Nags Head, North Carolina
This three-story, 1932-vintage building, with its cedar shingles and wraparound porches, seems utterly at home on the salty, windswept Outer Banks―though it actually was moved to its present location in 1988. Inside, whatever thoughtful touch a guest can imagine usually materializes in just the right place. Rooms offer a variety of comfy spots to curl up. Antiques mix elegantly with microwaves and remote-controlled heating and air-conditioning. The baths supply plenty of shelf space, plus the luxury of heated towel racks. Just off the back deck, a boardwalk leads to the beach, a block away. The second-floor library stocks plenty of books and other rainy-day amusements. Details: $69 to $299; 252/441-2343 or

 Savannah, Georgia
For Southern decadence blended with boutique-hotel chic, this is your home away from home. In the heart of Savannah's Historic District, the 126-room hotel overlooks Forsyth Park and stands within walking distance of the city's famous squares, restaurants, and shops. At the hotel, you can admire the Grand Bohemian Gallery's artwork, or put on your fluffy robe and slippers and venture into the Poseidon Spa for a facial or Mansion Bliss Massage. In the evening, head to the on-site restaurant, 700 Drayton, for dining, and to its Casimir's Lounge for live jazz and the local arts scene. The 700 Drayton also hosts a cooking school with the restaurant's culinary director, Chef Darin Sehnert. Details: $199 to $900; 888/711-5114 or

 St. Simons Island, Georgia
When owner Joe McDonough turned his Mediterranean-style home into an inn, he did ocean-loving guests a great service. Across the street from St. Simons Sound (which opens into the Atlantic), the house has four guest rooms and two gracious oceanfront suites. At low tide, you can walk several miles along the coast, but at high tide, expect drama: The beach disappears under the waves, which crash against the stone wall that separates the inn from the water. The staff is friendly here―whether cooking up a tasty breakfast, making dinner reservations, or mapping a path for your spin on the inn's retro bikes. In rainy weather or after the day's outings, head downstairs to the "Beach Theater," where a big-screen TV and impressive DVD collection await. Details: $300 to $500; 877/634-2800 or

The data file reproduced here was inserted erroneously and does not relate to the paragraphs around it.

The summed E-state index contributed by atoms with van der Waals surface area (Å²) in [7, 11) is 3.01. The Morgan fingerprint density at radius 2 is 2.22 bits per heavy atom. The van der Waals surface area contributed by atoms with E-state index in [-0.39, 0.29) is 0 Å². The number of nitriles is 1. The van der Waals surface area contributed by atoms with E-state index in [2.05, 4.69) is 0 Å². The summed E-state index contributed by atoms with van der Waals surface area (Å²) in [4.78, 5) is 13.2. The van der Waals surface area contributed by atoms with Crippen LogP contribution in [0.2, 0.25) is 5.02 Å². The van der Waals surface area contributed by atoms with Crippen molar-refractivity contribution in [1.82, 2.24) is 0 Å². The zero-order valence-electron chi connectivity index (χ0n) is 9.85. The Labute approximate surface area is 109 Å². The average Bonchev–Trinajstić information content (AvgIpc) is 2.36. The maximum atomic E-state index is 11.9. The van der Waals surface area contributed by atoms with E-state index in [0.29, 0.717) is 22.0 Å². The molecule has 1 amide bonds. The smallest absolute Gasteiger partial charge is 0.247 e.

Fort Lauderdale, Florida
Soft music and a delicate fragrance welcome you to your stylish room here. Though it features lush bedding and almost every conceivable amenity, you'll spend little time in this cool retreat. Instead, you'll lounge around the pool or watch from the shade of a palm tree as million-dollar yachts cruise the Intracoastal Waterway. You might catch the Water Taxi to explore Fort Lauderdale's shopping, dining, and other attractions. Or you might visit the beach, a short walk away. With 22 individually decorated rooms and suites, The Pillars represents a nearly perfect escape. Nearly? Well, breakfast (not included in the room charge) rates as merely OK. But you'll probably want to hoard your daily calorie allotment in anticipation of the exquisite, reservation-only private dinners, served waterside under the stars. Details: $175 to $549; 954/467-9639 or

 Key West, Florida
A half-block from Key West's legendary nightlife, The Gardens' 17 rooms cluster among five buildings in the quiet of a lush estate. Once the site of the island city's first botanical garden, the property includes a 19th-century mansion, and brick and cobblestone pathways that meander among vibrant orchids and hibiscus flowers. Most of the tropically decorated guest rooms have vaulted ceilings, paddle fans, and spa tubs. Judiciously installed flat-screen TVs do not detract from veranda views to the pool and gardens. Details: $150 to $655; 800/526-2664 or

 Yachats, Oregon
What could be cozier in autumn than a log cabin with a wood-burning stone fireplace? On the woodsy Central Oregon coast, six such choices form the soul of Shamrock Lodgettes, a 1950s beach resort on an evergreen-studded rise where the Yachats River flows into the Pacific. Each cabin has one or two bedrooms, a kitchenette, and a river or ocean view. Nearby, more-modern units include two new "spa cabins" with jetted tubs and propane fireplaces. It's only a few stair-steps to the beach, and a handful of shops and eateries lies just a short walk north, in the main part of Yachats (population 670). Details: $59 to $179; 800/845-5028 or